Speakers' Corner

Pivot Green members are a vocal group who often send out correspondence to newspapers, politicians, corporations, and other environmental groups. Some samples of our work can be seen below.

River

Ryan Church has worn many hats in his young illustrious career. He is an entrepreneur,  designer, biologist and with many patents already in his name, he is an inventor. As an active environmentalist, it seemed only natural that his latest invention has the potential to seriously impact the amount of energy we can produce from Wind Turbines around the world. He is a great Canadian with a fascinating story to tell.

Tom Scanlan, Toronto, Ont.

Hidden Gems Podcast, 01 September 2021

Re A Tax On Them
 
Loading.
..
(Letters, Aug. 31): A letter-writer suggests we shouldn’t increase taxes on banks as that might lessen dividends for shareholders, including some seniors. Seriously?

Bank profit in this country is obscene. A slight decrease in payouts to those who can afford to own stocks is a small price to pay for a tax that could raise money and help those in need, including many seniors.

Tom Scanlan, Toronto, Ont.

Globe and Mail, 01 September 2021

Tom Scanlan, Toronto, Ont.

Globe and Mail, 09 December 2020

“It's been more than 40 years since our "tiny, perfect mayor" presided over the city, but David Crombie's principled resignation from the advisory Greenbelt Council shows he still can punch above his weight.."

"There are countless examples of government successfully "picking winners" and creating opportunities and jobs (green or polluting) based on investments in research, new job programs, training and supporting pilot projects. I got my first job during the employment-challenged eighties, which lead to a lifelong professional career in what became a Canadian winner - blue-box recycling - which has been exported around the world. We have a tremendous opportunity to provide newly unemployed people with jobs of the future through training and investments in retrofits, conservation technologies, and other climate-friendly programs."

Betty Muise Thornbury, Ont.

Globe and Mail, 3 June 2020

Re: Ottawa’s Quixotic Jolt To Our Electric-battery Industry Is Riskier Than It’s Letting On (Oct. 7)


“Will consumers really take to electric cars in significantly greater numbers than their current minuscule market share?” The answer should be a resounding yes, for many reasons. The cost of the battery (which makes up one-third of the cost of an electric vehicle today) is falling rapidly. Between 2022 and 2024, it is expected to reach $100 per kilowatt-hour, the magic sweet spot. At that point, EVs will cost the same as the equivalent gas vehicle; charging infrastructure will be built out; the range on a charge will be about 400 kilometres, so one can comfortably go to the cottage and back at virtually zero cost. As well, California and Britain, among others, plan to ban gasoline vehicles by 2035. So, yes: I believe EVs will move far beyond their minuscule share of today by the next decade."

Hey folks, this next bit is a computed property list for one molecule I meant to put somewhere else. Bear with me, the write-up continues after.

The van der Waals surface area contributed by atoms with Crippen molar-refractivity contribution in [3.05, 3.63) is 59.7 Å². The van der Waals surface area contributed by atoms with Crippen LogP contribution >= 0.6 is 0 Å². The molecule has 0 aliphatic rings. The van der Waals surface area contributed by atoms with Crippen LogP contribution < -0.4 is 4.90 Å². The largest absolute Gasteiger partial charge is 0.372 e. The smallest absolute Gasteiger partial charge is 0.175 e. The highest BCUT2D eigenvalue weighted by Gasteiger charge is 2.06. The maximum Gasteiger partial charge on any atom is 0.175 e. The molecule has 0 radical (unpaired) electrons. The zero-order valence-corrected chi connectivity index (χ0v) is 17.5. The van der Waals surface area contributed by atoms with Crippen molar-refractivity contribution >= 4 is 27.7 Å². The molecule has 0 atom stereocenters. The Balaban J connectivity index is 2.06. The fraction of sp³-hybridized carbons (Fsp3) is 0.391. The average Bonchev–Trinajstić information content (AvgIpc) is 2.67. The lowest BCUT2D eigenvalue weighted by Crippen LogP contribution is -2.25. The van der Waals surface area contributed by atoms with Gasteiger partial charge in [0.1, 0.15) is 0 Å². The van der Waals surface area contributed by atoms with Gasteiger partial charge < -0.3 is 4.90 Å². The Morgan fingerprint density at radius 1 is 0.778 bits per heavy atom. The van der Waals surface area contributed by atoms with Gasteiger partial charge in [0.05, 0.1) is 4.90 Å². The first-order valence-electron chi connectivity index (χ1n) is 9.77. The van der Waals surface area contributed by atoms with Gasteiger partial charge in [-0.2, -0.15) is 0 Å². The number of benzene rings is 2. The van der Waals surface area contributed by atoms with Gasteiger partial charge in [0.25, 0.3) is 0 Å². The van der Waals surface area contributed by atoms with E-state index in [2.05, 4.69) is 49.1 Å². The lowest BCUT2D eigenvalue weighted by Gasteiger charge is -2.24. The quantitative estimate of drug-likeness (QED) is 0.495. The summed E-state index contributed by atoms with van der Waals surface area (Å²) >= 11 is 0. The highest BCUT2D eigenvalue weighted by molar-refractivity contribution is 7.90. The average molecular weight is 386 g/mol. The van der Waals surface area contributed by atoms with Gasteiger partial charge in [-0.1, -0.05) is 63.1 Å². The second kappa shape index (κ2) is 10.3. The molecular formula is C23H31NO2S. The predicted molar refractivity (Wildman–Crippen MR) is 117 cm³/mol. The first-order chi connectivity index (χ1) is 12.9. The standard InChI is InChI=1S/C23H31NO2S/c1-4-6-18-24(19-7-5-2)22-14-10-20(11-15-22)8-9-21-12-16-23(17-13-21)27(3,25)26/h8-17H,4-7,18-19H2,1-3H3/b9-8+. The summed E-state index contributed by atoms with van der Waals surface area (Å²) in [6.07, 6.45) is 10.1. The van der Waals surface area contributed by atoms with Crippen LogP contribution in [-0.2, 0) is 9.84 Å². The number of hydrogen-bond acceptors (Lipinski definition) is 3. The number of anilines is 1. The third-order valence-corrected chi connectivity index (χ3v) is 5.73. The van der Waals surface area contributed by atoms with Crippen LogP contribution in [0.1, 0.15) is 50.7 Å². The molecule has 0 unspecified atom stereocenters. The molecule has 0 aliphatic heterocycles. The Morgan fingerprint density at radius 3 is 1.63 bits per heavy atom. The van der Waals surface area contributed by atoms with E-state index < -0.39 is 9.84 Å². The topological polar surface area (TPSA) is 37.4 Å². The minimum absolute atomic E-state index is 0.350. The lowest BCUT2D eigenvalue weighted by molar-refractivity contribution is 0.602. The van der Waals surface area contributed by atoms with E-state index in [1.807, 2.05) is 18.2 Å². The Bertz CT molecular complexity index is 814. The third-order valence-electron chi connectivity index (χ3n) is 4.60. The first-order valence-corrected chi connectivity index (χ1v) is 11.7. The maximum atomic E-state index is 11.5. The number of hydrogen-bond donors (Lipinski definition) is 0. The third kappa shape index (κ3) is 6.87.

Maria Kelleher, Toronto, Ont.

Globe and Mail, 13 October 2020

Re: Ford government's policies put climate-change targets at risk, provincial auditor warns (Nov. 18)

"While many jurisdictions around the world are pivoting green during the pandemic with a slew of creative programs to battle climate change, our premier seems to be using the pandemic as a smokescreen. Behind the scenes, Ford continues to miss the mark on the environmental file. The auditor general's scathing report leaves no doubt how dismal his performance has been."

Tom Scanlan, Toronto

Toronto Star, 19 November 2020

"I am adding my voice to the growing choir asking you to remove Schedules 6 and 8 from Budget Bill 229...While the government is rightly concerned about the economy - especially now - let me remind you that a healthy environment is essential for a healthy economy.

Toni Ellis, Toronto, Ont.

See Full Letter to Ted Arnott

"I support a letter-writer who believes that Mark Machin deserves his $5.9 - million payout because the returns on the Canda Pension Plan exceeded the S&P/TSX Composite Index, but on one condition: The CEOs who have left companies that underperformed the index should pay back their buyouts."

Tom Scanlan, Toronto, Ont.

Globe and Mail, 05 March 2021

But there are other voices that feel a fast­er transition is necessary. They demand a sharper shift in focus away from traditional oil and gas production. “The writing is on the wall” for a permanent decline in oil and gas demand, said environmental engineer Maria Kelleher, who serves on several non-profit boards. Consequently Canada “has to get its skates on and figure out what we’re going to do when oil and gas isn’t as valuable.”  We don’t want the oil industry to be­come the latest Blockbuster Video or East­man Kodak Co., clinging to a technology that is clearly outdated, she said. Instead, the Canadian economy needs to quickly shift toward sectors that help mitigate cli­mate change but also provide significant growth potential — such as battery tech­nology, hydrogen fuel cells, biotechnology and electric vehicles.”

Maria Kelleher, Toronto, Ont.

An excerpt from "Reshaping Canada's economy after the pandemic" in the Director Journal

It does take a lot to establish young urban trees, including finding space to plant them with lot sizes shrinking and hardscapes expanding.

In Elora, we created Tree Trust in 2019 to extend the lives of our legacy trees. We fund professional arboriculture care to address structural defects that can threaten older trees. The many benefits of large, established trees are well-documented, not least of which is their role in sequestering carbon.

There are now six Tree Trust chapters in Ontario communities and more are on their way. It’s a simple and unique concept: local charitable donations preserving local trees.

Toni Ellis, Elora, Ont.

Globe and Mail, 09 July 2021